• Ensure planning, timetables and logistical arrangements are able to accommodate growing numbers of young people choosing vocational pathways in the senior phase;
  • Widen access to careers advice from S1;
  • Expand the professional learning and development opportunities available to teachers and other practitioners around DYW.

Progress So Far

Delivery Year 1 – Academic Year 2014 – 2015

Milestone

Programme Progress

Detailed Update

The aims of the Developing the Young Workforce ( DYW) programme embedded within the Curriculum for Excellence Implementation Plan and monitored through the Curriculum for Excellence Management Board and Implementation Group;

Completed

DYW is now reflected in the CfE implementation plan 2015/16, with regular consideration of DYW at CfE Management Board and Implementation Group.

Communications and engagement work undertaken to develop understanding of routes into work amongst parents, teachers and practitioners, and young people;

Ongoing

Key products including the new Career Education Standard (3-18), Standard for Work Placements and Guidance for School/Employer Partnerships have been developed with extensive involvement from partners.

The national parent stakeholder group have been partners in the National Learning events.

The National Parent Forum Scotland have been involved in the development of the standards and in shaping parental communications. They have also produced Learning pathways in the Senior Phase and Beyond and Career Education: A world of possibilities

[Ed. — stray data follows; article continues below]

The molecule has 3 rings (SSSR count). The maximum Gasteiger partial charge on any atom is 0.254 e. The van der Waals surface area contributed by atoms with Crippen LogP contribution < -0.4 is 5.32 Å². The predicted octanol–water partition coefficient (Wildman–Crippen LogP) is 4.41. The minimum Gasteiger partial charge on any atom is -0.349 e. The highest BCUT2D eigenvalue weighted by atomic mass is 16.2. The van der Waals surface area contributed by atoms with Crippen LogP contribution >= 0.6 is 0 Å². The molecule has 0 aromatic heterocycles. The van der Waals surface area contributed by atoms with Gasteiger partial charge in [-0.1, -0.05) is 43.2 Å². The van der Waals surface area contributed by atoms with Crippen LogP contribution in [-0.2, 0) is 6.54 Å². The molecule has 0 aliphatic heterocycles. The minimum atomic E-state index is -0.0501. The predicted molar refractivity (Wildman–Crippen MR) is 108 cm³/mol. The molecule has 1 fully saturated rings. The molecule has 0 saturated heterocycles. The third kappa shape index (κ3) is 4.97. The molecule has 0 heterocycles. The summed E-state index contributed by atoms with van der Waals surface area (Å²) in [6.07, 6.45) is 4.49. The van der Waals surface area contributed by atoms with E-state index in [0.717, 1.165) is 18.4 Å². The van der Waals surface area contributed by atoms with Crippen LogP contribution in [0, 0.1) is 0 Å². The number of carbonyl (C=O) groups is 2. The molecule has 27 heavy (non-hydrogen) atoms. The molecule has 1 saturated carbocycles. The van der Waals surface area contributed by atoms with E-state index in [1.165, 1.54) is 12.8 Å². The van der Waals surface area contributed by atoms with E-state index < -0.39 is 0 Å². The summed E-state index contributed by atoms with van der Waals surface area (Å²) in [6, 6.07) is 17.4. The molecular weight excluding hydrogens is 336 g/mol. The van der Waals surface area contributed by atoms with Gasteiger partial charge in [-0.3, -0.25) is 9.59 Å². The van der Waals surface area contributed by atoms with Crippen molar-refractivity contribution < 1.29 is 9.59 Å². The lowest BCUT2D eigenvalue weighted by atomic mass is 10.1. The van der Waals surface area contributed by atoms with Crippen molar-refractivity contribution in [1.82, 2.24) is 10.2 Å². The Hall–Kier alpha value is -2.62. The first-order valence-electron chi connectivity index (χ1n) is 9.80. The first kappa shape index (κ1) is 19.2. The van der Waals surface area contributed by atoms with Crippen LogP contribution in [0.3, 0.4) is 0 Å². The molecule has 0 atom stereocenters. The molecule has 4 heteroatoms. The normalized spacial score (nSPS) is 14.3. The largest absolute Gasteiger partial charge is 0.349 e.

An initial evaluation of the starting point in terms of what secondary schools are already offering by way of vocational qualifications established;

Completed

The baseline position has been established (as set out in KPI 3 [1] for this strategy): 7% of young people left school in 2013/14 with vocational qualifications at SCQF level 5 or above. For the purposes of this KPI, vocational qualifications include National Certificates, Higher National Qualifications, Scottish Vocational Qualifications, National Progression Awards, and Skills for Work at SCQF Level 5 and above. This will evolve as we ensure we are fully reflecting all vocational qualifications valued by employers.

Appropriate measures of success for schools in relation to the DYW programme developed:

Underway in 14/15 – will be completed in 15/16

In addition to KPI 3 and markers within ‘How Good is our School 4’, additional measures are being built into the development of the key ‘ DYW products’ with additional links also being made other education priorities like the National Improvement Framework.

From inception the Insight online benchmarking tool reflects a wide range of awards, including a range of vocational qualifications, undertaken in schools or through school college partnerships where these awards meet the criteria for inclusion.